Sunday morning came soon enough. Nat didn’t get a whole lot of sleep, and I’m thinking he was anticipating the task ahead – that roof beam. Before I could even down my morning meds, he was outside and had the roof beam assembly done. Without me yammering away at him and confusing things, he was able to follow instructions and get the beam assembled without too much hassle. He had a couple of concerns but wouldn’t know the results until the actual beam was sitting atop and joining the front and back wall panels. Once I arrived outside, still a bit tired from the previous day (more exercise than I’ve seen in several years) he was ready for my assistance in lifting the beam up to be inserted into each end wall unit. Naturally, the first try wasn’t successful. The rear wall had a narrower gap than required by the roof beam and being vinyl it was going to be a perplexing fix. Nat felt the individual wall panels weren’t sitting evenly and decided to take a few pieces out, readjust what he could and then re-assemble. Once done, the second try wasn’t successful – albeit 1/16th of an inch closer! Again, Nat made another attempt but this time shaving small pieces off each end of the caps to widen the gap just enough to accept the beam. Again, the third try wasn’t successful – albeit 3/16th of an inch closer! With utmost determination, and being so close, he continued to shave away a bit more. Another trek up the ladder, another holding of the roof beam by me until Nat could climb his ladder with his end of the beam and insert each end into the respective gaps. VOILA! We had success!! With one or two taps by his trusty mallet that damn beam was in!! At this point we were both exhausted. The sun was beaming down on us with each try, I kept banging my shins on the little step ladder with each try and the sweat was pouring off each of our faces faster than running tap water. After completion we ran for the cool of the patio umbrella, grabbed a cold drink and took a deep breath. Thank God, that was over!!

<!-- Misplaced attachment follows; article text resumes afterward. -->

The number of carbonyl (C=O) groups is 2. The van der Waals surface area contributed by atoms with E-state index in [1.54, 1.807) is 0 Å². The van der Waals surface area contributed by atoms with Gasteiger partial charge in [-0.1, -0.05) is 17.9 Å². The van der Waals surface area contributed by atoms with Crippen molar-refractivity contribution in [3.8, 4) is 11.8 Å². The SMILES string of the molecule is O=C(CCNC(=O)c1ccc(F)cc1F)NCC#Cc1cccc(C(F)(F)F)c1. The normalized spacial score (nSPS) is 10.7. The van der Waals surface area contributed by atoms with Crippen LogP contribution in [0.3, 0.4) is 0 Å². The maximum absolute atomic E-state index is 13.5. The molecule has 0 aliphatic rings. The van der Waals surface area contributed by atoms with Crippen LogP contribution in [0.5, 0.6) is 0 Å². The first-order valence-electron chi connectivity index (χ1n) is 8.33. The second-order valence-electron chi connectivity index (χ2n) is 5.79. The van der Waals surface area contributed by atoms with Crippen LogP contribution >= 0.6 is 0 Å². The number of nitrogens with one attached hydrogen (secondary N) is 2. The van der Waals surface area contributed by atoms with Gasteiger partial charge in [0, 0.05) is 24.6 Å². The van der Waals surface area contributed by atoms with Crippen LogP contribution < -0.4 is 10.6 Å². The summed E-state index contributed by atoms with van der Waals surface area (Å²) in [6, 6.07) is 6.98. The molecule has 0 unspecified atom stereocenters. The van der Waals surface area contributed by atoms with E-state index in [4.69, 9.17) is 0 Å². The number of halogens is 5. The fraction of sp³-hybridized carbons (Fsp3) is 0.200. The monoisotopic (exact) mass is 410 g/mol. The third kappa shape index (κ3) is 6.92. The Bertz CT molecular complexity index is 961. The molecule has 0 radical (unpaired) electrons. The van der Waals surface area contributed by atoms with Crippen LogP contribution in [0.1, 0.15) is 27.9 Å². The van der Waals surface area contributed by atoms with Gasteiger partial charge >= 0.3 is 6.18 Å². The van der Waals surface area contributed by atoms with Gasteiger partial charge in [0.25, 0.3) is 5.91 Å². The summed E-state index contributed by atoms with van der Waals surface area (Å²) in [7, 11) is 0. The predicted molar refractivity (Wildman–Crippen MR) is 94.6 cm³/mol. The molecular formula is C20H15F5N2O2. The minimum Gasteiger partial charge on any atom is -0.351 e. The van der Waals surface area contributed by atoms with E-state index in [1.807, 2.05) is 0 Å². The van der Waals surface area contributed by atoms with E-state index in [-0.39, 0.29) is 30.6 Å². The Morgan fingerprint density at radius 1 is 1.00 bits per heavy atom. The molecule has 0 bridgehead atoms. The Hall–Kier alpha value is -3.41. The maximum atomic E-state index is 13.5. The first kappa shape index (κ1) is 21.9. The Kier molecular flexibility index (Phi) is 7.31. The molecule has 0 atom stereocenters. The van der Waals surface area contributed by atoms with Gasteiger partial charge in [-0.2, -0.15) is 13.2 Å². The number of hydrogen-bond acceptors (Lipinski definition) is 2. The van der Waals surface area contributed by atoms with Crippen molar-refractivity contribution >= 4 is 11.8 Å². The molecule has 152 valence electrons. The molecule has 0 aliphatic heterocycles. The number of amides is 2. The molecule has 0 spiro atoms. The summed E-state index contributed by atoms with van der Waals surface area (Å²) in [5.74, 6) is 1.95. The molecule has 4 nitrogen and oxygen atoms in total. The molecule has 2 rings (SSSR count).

By the time the roof beam was inserted it was nearing lunch time. Nat took the time to cool down and called Jenny in England – his regular routine to check in on her every couple of weeks – while I started fixing our lunches. We were now certain the worst was over. The remaining roof panels should be inserted like their tongue-in-groove wall panel cousins with relative ease. Nat assured me he could continue on his own, for me to retreat to the cool air indoors and he would call if needed. He wasn’t too far off the mark. Most of the panels were put into place and screwed down for security, except for the last panel on each side of the roof. There’s always one, isn’t there?? The last panel on each side was going to be an extremely tight fit and as I held the shed walls to prevent them from tilting too far left or right, Nat pushed as hard as he could to get the panel into place. Putting his thinking cap on he ran for the WD40 and with one or two squirts the panel was in. Naturally as he continued on with the opposite side of the roof, the same thing happened, but this time this sucker was really tight. Nat had to unscrew the panels on either side in order to allow for some give and with that, the last panel was slipped into place. We had lift-off – the shed was complete, except for the door!!!! I could see in Nat’s blue eyes he was thrilled with the whole thing. At least now 99% of the worry would slip from his mind as he was in the home stretch. With the installation of the door, this shed would contain 102 pieces, excluding screws, and Nat’s heart and soul is in each and every one of them.
I’m now hoping this will be the end of my postings regarding the construction of the shed. Having said that, the door may be a bit of a problem, but at least the structure itself is up and Nat will soon have a place for his snow blower, lawn mower and bicycles, along with anything else he can find room for. After storing each and every one of those 102 pieces, he’ll have his garage back ready for the Van and his workshop. Now, I’m beginning to wonder what kind of project he’s going to get up to next!! We can only hope it will contain fewer pieces!!